Turkey emerges from pandemic with 1.8% economic growth in 2020 - GulfToday

Turkey emerges from pandemic with 1.8% economic growth in 2020


The old town and the historic port are seen in the southern resort city of Antalya, Turkey. File/Reuters

Turkey’s economy grew 5.9 per cent in the fourth quarter and 1.8 per cent in 2020 as a whole, annual data showed on Monday, emerging as one of only a few globally to avoid a contraction due to the pandemic.

Propelled by a burst of credit in mid-2020, fourth-quarter gross domestic product (GDP) grew 1.7 from the previous quarter on a seasonally and calendar-adjusted basis, the Turkish Statistical Institute said.

A surge in gross domestic product growth in the second half of the year that surpassed Turkey’s potential rate was driven by a near doubling of lending by state banks to face down the initial wave of the virus.

While outperforming all emerging market (EM) and G20 peers except China, Turkey’s growth came at a price: The cheap lending accelerated a record drop in the lira, drew down the foreign currency reserves and helped push inflation to 15 per cent. Also, few jobs were created.

The recovery was “unbalanced and ultimately exacerbated some of the country’s external vulnerabilities,” said Jason Tuvey, senior emerging market economist at Capital Economics.

Financial sector activity surged more than 21 per cent last year, driving overall growth, the data showed.

Tourism and other services activity dropped by 4.3 per cent and the construction sector, an engine of growth in years past, shrank 3.5 per cent.

The lira firmed to 7.351 against the dollar after the GDP data and was 1 per cent stronger on the day.

The volatile currency tumbled last week after a rally that began in early November when Turkish President Tayyip Erdogan promised a new market-friendly economic era. A new central bank chief has since hiked interest rates, cutting credit dramatically.

Finance Minister Lutfi Elvan, appointed in November, said in Twitter on Monday that Turkey would prioritise price stability this year. Analysts say the economy should expand by roughly 5 per cent in 2021 despite tight monetary policy.

In a Reuters poll, GDP was forecast to have expanded 7.1 per cent year-on-year in the fourth quarter of 2020, despite new curfews and curbs on the service sector to address a second COVID-19 wave, and 2.3 per cent for the whole year.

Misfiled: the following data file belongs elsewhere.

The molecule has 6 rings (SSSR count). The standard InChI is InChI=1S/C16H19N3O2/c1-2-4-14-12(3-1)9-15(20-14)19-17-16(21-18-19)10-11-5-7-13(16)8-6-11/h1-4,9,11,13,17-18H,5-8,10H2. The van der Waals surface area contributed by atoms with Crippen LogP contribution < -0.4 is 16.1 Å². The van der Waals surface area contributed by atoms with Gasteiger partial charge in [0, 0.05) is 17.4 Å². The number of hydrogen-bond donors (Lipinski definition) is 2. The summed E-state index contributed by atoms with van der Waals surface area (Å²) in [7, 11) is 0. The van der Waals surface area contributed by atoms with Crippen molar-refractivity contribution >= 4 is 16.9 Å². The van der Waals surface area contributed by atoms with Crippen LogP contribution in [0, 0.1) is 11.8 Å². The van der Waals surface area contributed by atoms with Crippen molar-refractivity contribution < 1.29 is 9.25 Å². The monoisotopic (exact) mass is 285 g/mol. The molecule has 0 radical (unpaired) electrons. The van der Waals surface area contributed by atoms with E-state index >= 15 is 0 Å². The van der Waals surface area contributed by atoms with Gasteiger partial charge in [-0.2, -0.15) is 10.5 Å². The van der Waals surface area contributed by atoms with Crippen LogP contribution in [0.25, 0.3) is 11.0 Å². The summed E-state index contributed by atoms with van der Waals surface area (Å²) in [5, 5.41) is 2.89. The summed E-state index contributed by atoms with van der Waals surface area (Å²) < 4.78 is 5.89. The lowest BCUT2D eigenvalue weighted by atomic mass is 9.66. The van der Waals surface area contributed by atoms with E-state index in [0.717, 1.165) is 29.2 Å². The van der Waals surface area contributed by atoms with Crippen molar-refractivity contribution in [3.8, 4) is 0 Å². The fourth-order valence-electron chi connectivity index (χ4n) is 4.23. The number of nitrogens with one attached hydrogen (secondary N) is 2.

World economies mostly contracted and tumbled into recessions last year, with emerging and developing nations shrinking by some 2.4 per cent according to the International Monetary Fund (IMF).

The major EM economy has cooled in recent years from an average 5 per cent growth rate in the last two decades.

The rate plunged by 10.3 per cent annually in the second quarter as the pandemic bit, but rebounded sharply by 6.3 per cent in the third quarter.

Ankara is considering lifting some of the latest virus restrictions as of this month.

Tuvey of Capital Economics said the shift in November to more orthodox policies helped Turkey avoid “a full-blown balance of payments crisis”, and he predicted a sustained recovery may not come until the second half of this year.

Meanwhile the Turkish factory activity grew at a slower pace in February as new orders contracted slightly, a survey showed on Monday, although manufacturers continued to expand production and add staff.

The headline index reading fell to 51.7 in February from 54.4 a month earlier, data from the Istanbul Chamber of Industry (ICI) and IHS Markit showed, staying above the 50 mark that separates expansion from contraction.

Signs of improvements in demand led manufacturers to expand production despite a slowdown in new business and issues with the supply of raw materials.

Higher output and planned new production lines led firms to take on more staff, the panel said, extending the current sequence of job creation to nine months.

Input costs and output prices continued to rise but at a slower pace mainly due to higher raw material costs, with a strengthening of the lira helping lead to softer inflationary pressures.

“Although there were signs of softening new order inflows in February, the overall Turkey Purchasing Managers Index (PMI) remained in positive territory as firms shrugged off a pause in new order growth and continued to raise production and employment,” said Andrew Harker, economics director at IHS Markit.

“There was also good news on the inflation front. Although supply issues are causing higher raw material prices globally, an appreciation of the Turkish lira has helped to mitigate these pressures,” Harker also said.

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